updated 4/9/2009 8:11:22 PM ET 2009-04-10T00:11:22

President Barack Obama hosted close friends and staff at a private White House meal Thursday evening to mark Passover. It’s part of the new president’s effort to reach out to Jewish voters.

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The White House said the Seder meal was traditional, including matzo, bitter herbs, a roasted egg and greens in the family dining room in the executive mansion. The evening also featured the reading of the Haggadah, the religious text of the holiday.

Passover began at sundown Wednesday. It celebrates the Jewish exodus from Egypt after 400 years of slavery.

Among those invited was Valerie Jarrett, one of Obama’s closest advisers, and family friend Eric Whitaker, who was visiting from Chicago and attended a Seder last year with the campaign. First lady Michelle Obama and the family’s two daughters also planned to attend.

The staff guest list included aides from the campaign trail who marked last year’s Passover at the Sheraton hotel in Harrisburg, Pa. Obama’s personal aide, Reggie Love; Michelle Obama’s deputy chief of staff, Melissa Winter; personal aide Dana Lewis and associate social secretary Samantha Tubman all received invitations.

Also on the guest list were Eric Lesser, a personal aide to senior adviser David Axelrod, and his family. Lesser worked during the New Hampshire primary and later handled baggage for traveling reporters. White House videographer Arun Chaudhary — a constant presence on the trail — landed invitations for his family.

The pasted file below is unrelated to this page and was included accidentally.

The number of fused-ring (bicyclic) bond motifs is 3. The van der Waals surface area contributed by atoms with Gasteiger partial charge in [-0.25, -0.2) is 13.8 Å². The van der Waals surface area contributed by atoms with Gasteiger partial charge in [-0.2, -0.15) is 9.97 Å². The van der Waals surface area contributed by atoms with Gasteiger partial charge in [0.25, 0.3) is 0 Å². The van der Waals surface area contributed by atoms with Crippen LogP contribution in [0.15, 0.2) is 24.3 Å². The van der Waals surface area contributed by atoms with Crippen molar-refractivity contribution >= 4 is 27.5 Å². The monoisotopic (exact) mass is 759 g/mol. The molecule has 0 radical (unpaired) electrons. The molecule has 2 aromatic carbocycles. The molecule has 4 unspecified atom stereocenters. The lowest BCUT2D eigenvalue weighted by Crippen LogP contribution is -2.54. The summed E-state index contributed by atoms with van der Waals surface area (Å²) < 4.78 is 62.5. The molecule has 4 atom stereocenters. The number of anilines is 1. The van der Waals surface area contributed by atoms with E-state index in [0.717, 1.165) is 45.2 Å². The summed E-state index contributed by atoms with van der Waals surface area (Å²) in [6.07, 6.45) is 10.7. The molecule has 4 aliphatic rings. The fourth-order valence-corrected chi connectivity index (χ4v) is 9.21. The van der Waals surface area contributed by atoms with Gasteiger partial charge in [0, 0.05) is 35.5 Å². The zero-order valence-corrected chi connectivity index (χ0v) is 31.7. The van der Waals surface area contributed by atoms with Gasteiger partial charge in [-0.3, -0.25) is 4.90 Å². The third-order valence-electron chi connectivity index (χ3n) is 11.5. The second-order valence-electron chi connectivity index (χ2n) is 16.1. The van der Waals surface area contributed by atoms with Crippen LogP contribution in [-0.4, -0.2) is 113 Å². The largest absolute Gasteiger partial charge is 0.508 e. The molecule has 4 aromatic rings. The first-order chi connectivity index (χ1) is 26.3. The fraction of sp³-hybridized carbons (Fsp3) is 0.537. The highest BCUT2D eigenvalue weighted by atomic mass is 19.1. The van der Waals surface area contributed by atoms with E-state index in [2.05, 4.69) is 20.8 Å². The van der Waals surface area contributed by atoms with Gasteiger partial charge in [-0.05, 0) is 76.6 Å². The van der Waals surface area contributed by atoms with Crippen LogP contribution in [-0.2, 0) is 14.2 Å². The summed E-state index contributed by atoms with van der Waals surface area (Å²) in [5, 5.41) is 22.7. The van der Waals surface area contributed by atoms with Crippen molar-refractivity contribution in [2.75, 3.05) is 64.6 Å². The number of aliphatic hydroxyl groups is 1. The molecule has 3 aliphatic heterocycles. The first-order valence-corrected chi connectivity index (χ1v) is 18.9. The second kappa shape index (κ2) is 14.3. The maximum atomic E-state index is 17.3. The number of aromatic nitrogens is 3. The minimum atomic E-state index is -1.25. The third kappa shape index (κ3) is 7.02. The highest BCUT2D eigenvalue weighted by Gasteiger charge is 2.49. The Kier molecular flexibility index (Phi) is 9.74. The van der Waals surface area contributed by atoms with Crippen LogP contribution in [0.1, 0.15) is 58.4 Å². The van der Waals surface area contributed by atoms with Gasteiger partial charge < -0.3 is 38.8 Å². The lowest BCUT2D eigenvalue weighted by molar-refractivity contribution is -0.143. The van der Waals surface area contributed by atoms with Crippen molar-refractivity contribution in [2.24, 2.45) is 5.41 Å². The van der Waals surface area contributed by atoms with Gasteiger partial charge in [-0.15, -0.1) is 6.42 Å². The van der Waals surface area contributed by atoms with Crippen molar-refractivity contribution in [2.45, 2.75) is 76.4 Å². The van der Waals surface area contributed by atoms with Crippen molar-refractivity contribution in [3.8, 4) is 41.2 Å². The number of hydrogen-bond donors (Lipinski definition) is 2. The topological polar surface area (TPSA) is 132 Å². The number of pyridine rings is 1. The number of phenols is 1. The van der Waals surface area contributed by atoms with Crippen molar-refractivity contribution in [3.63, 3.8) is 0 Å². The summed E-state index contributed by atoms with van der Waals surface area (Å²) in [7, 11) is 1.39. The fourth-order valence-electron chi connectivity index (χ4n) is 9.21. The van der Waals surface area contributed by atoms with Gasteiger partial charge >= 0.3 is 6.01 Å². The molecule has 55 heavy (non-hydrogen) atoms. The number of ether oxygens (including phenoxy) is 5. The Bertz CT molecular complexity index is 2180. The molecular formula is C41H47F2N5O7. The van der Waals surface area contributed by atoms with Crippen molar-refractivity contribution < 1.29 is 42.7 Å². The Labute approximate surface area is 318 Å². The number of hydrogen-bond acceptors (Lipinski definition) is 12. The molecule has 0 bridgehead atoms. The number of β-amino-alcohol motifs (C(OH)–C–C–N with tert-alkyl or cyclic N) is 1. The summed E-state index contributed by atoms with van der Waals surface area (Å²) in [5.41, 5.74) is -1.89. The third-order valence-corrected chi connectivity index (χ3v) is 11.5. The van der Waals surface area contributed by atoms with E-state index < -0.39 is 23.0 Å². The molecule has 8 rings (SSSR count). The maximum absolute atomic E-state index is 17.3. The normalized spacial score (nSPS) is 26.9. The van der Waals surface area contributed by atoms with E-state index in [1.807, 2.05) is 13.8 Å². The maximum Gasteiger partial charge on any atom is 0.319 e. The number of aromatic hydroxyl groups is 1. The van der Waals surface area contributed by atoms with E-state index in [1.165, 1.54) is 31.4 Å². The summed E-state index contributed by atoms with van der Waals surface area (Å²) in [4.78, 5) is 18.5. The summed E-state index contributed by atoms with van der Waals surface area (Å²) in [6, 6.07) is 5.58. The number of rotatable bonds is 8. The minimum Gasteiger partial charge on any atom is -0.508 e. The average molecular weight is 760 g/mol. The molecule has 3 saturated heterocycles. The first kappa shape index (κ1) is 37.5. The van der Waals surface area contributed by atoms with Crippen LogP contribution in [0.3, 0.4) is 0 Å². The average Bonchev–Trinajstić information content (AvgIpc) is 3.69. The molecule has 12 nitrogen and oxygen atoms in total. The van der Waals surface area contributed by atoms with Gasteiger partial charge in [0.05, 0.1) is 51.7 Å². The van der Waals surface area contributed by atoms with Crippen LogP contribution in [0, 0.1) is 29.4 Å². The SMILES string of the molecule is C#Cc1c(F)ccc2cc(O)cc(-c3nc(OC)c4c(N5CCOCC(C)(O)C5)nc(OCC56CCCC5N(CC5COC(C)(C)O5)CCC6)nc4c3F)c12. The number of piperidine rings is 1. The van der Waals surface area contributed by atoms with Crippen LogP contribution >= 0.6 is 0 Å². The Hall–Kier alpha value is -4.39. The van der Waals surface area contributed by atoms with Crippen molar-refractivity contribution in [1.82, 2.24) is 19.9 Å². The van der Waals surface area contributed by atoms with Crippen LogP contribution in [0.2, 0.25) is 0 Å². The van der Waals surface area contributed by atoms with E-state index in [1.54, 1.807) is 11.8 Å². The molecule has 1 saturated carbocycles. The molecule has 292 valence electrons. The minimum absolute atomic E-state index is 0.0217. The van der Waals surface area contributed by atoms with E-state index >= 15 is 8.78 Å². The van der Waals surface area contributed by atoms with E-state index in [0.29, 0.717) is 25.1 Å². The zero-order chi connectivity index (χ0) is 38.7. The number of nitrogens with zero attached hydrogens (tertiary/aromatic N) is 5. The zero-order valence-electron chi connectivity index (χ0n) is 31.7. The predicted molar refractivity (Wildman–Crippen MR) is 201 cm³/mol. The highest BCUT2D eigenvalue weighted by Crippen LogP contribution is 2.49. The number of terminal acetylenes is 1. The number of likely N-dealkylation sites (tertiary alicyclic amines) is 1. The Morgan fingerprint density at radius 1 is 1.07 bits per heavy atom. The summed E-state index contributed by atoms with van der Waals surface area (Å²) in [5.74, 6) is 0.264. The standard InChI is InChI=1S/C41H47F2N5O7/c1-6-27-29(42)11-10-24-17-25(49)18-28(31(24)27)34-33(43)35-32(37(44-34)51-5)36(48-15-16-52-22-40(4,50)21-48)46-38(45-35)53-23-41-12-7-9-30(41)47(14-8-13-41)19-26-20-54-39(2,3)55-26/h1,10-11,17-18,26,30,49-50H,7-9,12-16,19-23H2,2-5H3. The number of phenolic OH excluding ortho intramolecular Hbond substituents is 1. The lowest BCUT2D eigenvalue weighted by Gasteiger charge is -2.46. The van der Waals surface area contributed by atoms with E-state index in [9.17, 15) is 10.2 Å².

Others in the exclusive group included Michelle Obama’s counsel and friend Susan Sher; Herbie Ziskend, a staff assistant to Vice President Joe Biden’s policy and economic advisers; and White House deputy director of advance and special events Lisa Kohnke.

White House aides said they believe it was the first president-hosted Seder at the White House.

Two of the administration's highest-profile members of the Jewish faith were to miss the dinner. Obama chief of staff Rahm Emanuel did not plan to attend and Axelrod expected to be in Chicago with his family.

The White House says the seder meal will be traditional, including matzo, bitter herbs, a roasted egg and greens in the family dining room in the executive mansion. The evening will feature the reading of the Haggadah, the religious text of the holiday.

Obama's move won quick praise from the National Jewish Democratic Council.

"By hosting the first presidential seder in America's history, President Barack Obama shows the personal and deep relationship he has with the Jewish community," said Alexis C. Rice, the group's deputy executive director.

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